Working from home turns into a gold mine for cyber criminals. Working from home turns into a gold mine for cyber criminals. (Source: Shutterstock)

Cybercrime continues to play havoc with remote workers who are not used to protecting their home devices, prompting the FBI to issue warnings and guidance, and security companies to step in to help protect workers.

Last week the FBI released guidance in response to an increase in reports of video-teleconferencing hijacking. Many organizations and individuals are increasingly dependent on VTC platforms, such as Zoom and Microsoft Teams, to stay connected during the COVID-19 pandemic.

The Cybersecurity and Infrastructure Security Agency encouraged users and administrators to follow these steps to improve VTC security:

  • Ensure meetings are private, either by requiring a password for entry or controlling guest access from a waiting room.
  • Consider security requirements when selecting vendors. For example, if end-to-end encryption is necessary, does the vendor offer it?
  • Ensure VTC software is up to date.

The FBI’s Internet Crime Complaint Center also issued a public service announcement about attacks exploiting the increased usage of online communication platforms for remote working and distance learning caused by the pandemic.

The IC3′s PSA said, “Cyberactors exploit vulnerabilities in these systems to steal sensitive information, target individuals and businesses performing financial transactions, and engage in extortion.”

The FBI’s warning mentioned over 1,200 complaints related to coronavirus scams received and reviewed since March 30, with threat actors engaging in phishing campaigns, launching distributed denial of service attacks and deploying ransomware, as well as creating fake COVID-19 landing pages that infect victim’s devices with malware.

In late-March, a PSA published on the IC3 platform warned of a series of phishing attacks delivering spam using fake government economic stimulus checks as a lure to steal personal information from victims. “Based on recent trends, the FBI assesses these same groups will target businesses and individuals working from home via telework software vulnerabilities, education technology platforms, and new business email compromise schemes,” the federal law enforcement agency said.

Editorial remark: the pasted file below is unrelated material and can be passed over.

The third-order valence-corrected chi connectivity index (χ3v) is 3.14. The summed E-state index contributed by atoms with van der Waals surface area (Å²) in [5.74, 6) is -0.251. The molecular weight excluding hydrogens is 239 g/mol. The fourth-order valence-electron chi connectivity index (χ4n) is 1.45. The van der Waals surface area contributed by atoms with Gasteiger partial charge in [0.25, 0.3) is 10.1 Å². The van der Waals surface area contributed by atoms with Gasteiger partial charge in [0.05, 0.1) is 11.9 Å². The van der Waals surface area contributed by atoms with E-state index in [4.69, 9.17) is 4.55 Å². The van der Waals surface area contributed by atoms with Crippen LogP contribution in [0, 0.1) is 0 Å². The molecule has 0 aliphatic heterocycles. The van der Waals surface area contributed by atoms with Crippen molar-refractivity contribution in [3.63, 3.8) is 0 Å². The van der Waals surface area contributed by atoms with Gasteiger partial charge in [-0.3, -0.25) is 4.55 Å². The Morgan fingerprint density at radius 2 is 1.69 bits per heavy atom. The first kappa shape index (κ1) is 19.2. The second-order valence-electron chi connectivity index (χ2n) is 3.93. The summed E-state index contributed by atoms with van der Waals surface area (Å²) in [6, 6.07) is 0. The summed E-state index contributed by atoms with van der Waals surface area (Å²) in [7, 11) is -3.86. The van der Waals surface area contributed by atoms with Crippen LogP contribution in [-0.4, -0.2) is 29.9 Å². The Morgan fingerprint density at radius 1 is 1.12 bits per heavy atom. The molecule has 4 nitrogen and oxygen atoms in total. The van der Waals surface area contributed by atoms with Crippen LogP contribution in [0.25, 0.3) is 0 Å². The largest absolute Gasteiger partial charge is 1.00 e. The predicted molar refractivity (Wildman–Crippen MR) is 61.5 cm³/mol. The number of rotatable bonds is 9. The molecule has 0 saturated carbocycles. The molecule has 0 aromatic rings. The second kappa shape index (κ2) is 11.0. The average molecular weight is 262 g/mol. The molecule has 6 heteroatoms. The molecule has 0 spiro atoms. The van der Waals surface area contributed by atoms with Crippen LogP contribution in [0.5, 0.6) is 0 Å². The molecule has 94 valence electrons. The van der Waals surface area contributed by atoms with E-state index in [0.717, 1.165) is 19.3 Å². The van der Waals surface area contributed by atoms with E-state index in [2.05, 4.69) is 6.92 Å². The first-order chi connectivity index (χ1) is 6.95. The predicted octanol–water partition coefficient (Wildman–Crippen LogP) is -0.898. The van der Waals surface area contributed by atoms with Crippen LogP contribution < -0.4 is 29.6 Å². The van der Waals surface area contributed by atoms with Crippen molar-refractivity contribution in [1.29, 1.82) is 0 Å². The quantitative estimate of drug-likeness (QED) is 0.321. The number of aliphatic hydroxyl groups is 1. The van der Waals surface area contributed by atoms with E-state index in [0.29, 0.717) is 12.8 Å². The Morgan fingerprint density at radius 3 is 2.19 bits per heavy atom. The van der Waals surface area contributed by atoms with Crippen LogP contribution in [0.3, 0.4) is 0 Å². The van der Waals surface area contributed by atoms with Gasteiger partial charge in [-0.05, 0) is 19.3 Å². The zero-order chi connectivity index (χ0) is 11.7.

The FBI also said a BEC scammer group tracked by Agari researchers as Ancient Tortoise launched the first known coronavirus-themed BEC attack specifically designed to exploit the global COVID-19 event. “Due to the news of the Coron-avirus disease (COVID-19) we are changing banks and sending payments directly to our factory for payments, so please let me know total payment ready to be made so I can forward you our updated payment information,” the crooks said in their scam emails.

A San Francisco-based fraud prevention and detection tech firm Breach Clarity, in response to the anticipated long trail of financial crime emerging under the guise of COVID-19 aid, waived its per-user costs for Breach Clarity Premium for Financial Services product to financial institutions for six months.

Breach Clarity held the large new remote workers’ pool presents cybercriminals with new opportunities around tenuous home security practices. “As cybercriminals experiment with new forms of cyberscams, newly remote workers and the systems to which they are attached will be a high value target,” Breach Clarity Co-Founder and COO Al Pascual said. “During inevitable security breakdowns, criminals will gain access to a wealth of personal information. We expect the increase in stolen data will fuel a massive wave of financial crime that will last long after consumers return to a more normal way of life.”

Breach Clarity Premium for Financial Services identifies and analyzes specific data breaches impacting FI customers. It factors the types of personally identifiable information exposed in any particular breach to predict the types of identity fraud risk it creates.

The Chicago-based Xamin, a provider of managed IT services, announced the temporary offering of its SOC2 secure remote solution at no cost to help highly regulated and reputation-sensitive companies connect their remote workforce. A SOC 2 audit confirms a service provider securely manages a system’s security, accessibility, integrity and privacy.

Xamin noted providing a secure and protected network is becoming increasingly important for employers and their employees due to the influx of people working remotely amidst the pandemic.

The Xamin SOC2 secure remote access solution helps companies securely connect their workforce from home, with encrypted remote access to their workflows and necessary documents.

“Although some companies are prepared to handle this pandemic through disaster recovery testing and business continuity planning, we’ve seen others struggling to enact plans to scale-up their remote work infrastructure to handle the massive change in users needing access to remote connectivity,” Jonathan Smith, CEO of Xamin, said. “At Xamin, we want to provide technical assistance to companies still looking to securely connect their remote employees.”